Definition of cede in English:

cede

verb

[WITH OBJECT]
  • Give up (power or territory)

    ‘in 1874, the islands were ceded to Britain’
    • ‘No wars were fought and no territory was ceded in the opening of the country to western influences.’
    • ‘Remember that you're not looking for someone to whom you'll cede decision-making power.’
    • ‘It is clear, however, that commanders on the ground are reluctant to cede power to a foreign force.’
    • ‘We are defending the country by ceding our own powers of self-defense to a set of managers external to ourselves.’
    • ‘American mainstream politics and press coverage has ceded the terrain of conviction to the right wing.’
    • ‘Whether power is ceded formally or not, an elected body will quite properly carry the moral authority to insist on its opinions being listened to.’
    • ‘One challenge is that the courts are being asked to cede some power.’
    • ‘However, even this is proving hugely controversial with many reluctant to cede power to a centralised Pacific body.’
    • ‘No government cedes its power willingly, so it is likely that Canberra's interference, however purportedly reform-minded the agenda, will continue.’
    • ‘Leave aside the implications for self-government of effectively ceding such powers to Brussels.’
    • ‘When Clare joins the revolutionaries, she cedes her grandmother's land to the group, thus relinquishing part of the basis of her privilege.’
    • ‘If we extend it one more year, they'll have no choice but to cede lands to us in payment.’
    • ‘In the eyes of euro-sceptics we have conceded enough power to European institutions already without ceding control of our economy too.’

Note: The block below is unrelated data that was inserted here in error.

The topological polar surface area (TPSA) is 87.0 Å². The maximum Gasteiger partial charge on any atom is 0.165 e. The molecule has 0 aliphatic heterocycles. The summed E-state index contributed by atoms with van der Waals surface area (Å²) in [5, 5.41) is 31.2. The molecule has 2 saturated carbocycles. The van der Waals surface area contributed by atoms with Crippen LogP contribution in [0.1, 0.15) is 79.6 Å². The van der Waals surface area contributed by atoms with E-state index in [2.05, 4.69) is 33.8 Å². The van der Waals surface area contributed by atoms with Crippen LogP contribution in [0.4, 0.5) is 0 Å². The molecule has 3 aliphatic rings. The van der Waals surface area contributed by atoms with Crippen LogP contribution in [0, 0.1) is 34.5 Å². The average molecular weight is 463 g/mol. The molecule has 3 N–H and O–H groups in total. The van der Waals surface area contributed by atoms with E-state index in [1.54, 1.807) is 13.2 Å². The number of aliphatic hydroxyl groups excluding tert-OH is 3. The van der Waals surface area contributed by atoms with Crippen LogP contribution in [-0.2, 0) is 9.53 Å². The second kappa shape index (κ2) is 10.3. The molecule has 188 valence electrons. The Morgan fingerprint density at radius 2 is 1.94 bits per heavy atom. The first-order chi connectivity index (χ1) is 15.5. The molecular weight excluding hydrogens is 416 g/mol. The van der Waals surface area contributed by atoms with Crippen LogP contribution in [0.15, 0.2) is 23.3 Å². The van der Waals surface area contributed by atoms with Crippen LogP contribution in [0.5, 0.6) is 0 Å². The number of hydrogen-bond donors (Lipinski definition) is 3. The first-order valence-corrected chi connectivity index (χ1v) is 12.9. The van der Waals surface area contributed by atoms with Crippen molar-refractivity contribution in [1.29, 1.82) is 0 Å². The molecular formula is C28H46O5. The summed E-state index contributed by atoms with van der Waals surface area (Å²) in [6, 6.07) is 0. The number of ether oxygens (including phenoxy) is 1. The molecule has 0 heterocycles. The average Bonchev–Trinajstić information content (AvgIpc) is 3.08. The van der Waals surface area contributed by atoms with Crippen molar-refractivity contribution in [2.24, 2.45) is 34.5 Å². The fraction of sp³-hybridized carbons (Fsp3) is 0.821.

• ‘The cost to them of maintaining their corrupt authoritarian rule and ceding territory to neighbors will be high.’
    • ‘After some toing and froing, the right of the King to grant Monopolies was ceded to Parliament.’
    • ‘They complain of having to cede their disciplinary power over inmates to mental health clinicians.’
    • ‘Turkeys never vote for Christmas, and sporting governing bodies never cede power without a fight.’
    • ‘In 1921 the territory was ceded to Poland, of which it continued to form part until 1939.’
    • ‘In the case of monetary policy the executive ceded power to the Bank, in matters of military policy it should cede power to parliament.’
    • ‘Reluctance on the part of smaller states to cede power to larger ones gained weight with the destruction of the pact.’
    surrender, concede, relinquish, yield, part with, give up
    View synonyms

Origin

Early 16th century: from French céder or Latin cedere ‘to yield’.

Pronunciation

cede

/siːd/